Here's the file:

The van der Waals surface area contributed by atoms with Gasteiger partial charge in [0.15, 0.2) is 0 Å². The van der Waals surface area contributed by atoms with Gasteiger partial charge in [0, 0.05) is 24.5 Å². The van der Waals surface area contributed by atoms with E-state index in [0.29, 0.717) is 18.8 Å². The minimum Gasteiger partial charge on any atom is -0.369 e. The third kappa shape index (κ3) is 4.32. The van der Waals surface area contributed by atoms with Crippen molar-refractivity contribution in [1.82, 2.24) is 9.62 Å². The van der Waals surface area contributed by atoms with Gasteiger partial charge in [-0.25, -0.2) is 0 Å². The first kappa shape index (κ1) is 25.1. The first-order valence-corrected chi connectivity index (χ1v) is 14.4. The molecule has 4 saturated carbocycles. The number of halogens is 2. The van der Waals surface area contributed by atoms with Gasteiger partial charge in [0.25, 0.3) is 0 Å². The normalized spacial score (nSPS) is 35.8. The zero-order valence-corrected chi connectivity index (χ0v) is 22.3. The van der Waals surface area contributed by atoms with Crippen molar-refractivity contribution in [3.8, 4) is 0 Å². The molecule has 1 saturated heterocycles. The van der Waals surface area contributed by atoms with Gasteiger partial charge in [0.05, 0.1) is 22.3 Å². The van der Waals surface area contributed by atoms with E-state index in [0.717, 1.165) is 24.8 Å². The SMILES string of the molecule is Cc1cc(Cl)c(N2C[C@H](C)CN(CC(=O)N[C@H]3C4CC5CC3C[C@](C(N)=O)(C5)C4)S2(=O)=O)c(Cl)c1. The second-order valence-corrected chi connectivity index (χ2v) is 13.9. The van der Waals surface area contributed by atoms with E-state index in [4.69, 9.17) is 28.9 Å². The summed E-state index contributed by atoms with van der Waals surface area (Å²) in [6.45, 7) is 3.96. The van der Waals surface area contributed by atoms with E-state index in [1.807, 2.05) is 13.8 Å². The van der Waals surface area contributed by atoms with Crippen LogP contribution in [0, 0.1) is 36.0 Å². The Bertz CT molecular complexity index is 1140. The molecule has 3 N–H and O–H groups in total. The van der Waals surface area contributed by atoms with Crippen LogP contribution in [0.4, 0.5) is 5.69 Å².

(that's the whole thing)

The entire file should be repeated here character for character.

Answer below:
The van der Waals surface area contributed by atoms with Gasteiger partial charge in [0.15, 0.2) is 0 Å². The van der Waals surface area contributed by atoms with Gasteiger partial charge in [0, 0.05) is 24.5 Å². The van der Waals surface area contributed by atoms with E-state index in [0.29, 0.717) is 18.8 Å². The minimum Gasteiger partial charge on any atom is -0.369 e. The third kappa shape index (κ3) is 4.32. The van der Waals surface area contributed by atoms with Crippen molar-refractivity contribution in [1.82, 2.24) is 9.62 Å². The van der Waals surface area contributed by atoms with Gasteiger partial charge in [-0.25, -0.2) is 0 Å². The first kappa shape index (κ1) is 25.1. The first-order valence-corrected chi connectivity index (χ1v) is 14.4. The molecule has 4 saturated carbocycles. The number of halogens is 2. The van der Waals surface area contributed by atoms with Gasteiger partial charge in [0.25, 0.3) is 0 Å². The normalized spacial score (nSPS) is 35.8. The zero-order valence-corrected chi connectivity index (χ0v) is 22.3. The van der Waals surface area contributed by atoms with Crippen molar-refractivity contribution in [3.8, 4) is 0 Å². The molecule has 1 saturated heterocycles. The van der Waals surface area contributed by atoms with Gasteiger partial charge in [0.05, 0.1) is 22.3 Å². The van der Waals surface area contributed by atoms with E-state index in [0.717, 1.165) is 24.8 Å². The SMILES string of the molecule is Cc1cc(Cl)c(N2C[C@H](C)CN(CC(=O)N[C@H]3C4CC5CC3C[C@](C(N)=O)(C5)C4)S2(=O)=O)c(Cl)c1. The second-order valence-corrected chi connectivity index (χ2v) is 13.9. The van der Waals surface area contributed by atoms with E-state index in [4.69, 9.17) is 28.9 Å². The summed E-state index contributed by atoms with van der Waals surface area (Å²) in [6.45, 7) is 3.96. The van der Waals surface area contributed by atoms with E-state index in [1.807, 2.05) is 13.8 Å². The van der Waals surface area contributed by atoms with Crippen LogP contribution in [0, 0.1) is 36.0 Å². The Bertz CT molecular complexity index is 1140. The molecule has 3 N–H and O–H groups in total. The van der Waals surface area contributed by atoms with Crippen LogP contribution in [0.4, 0.5) is 5.69 Å².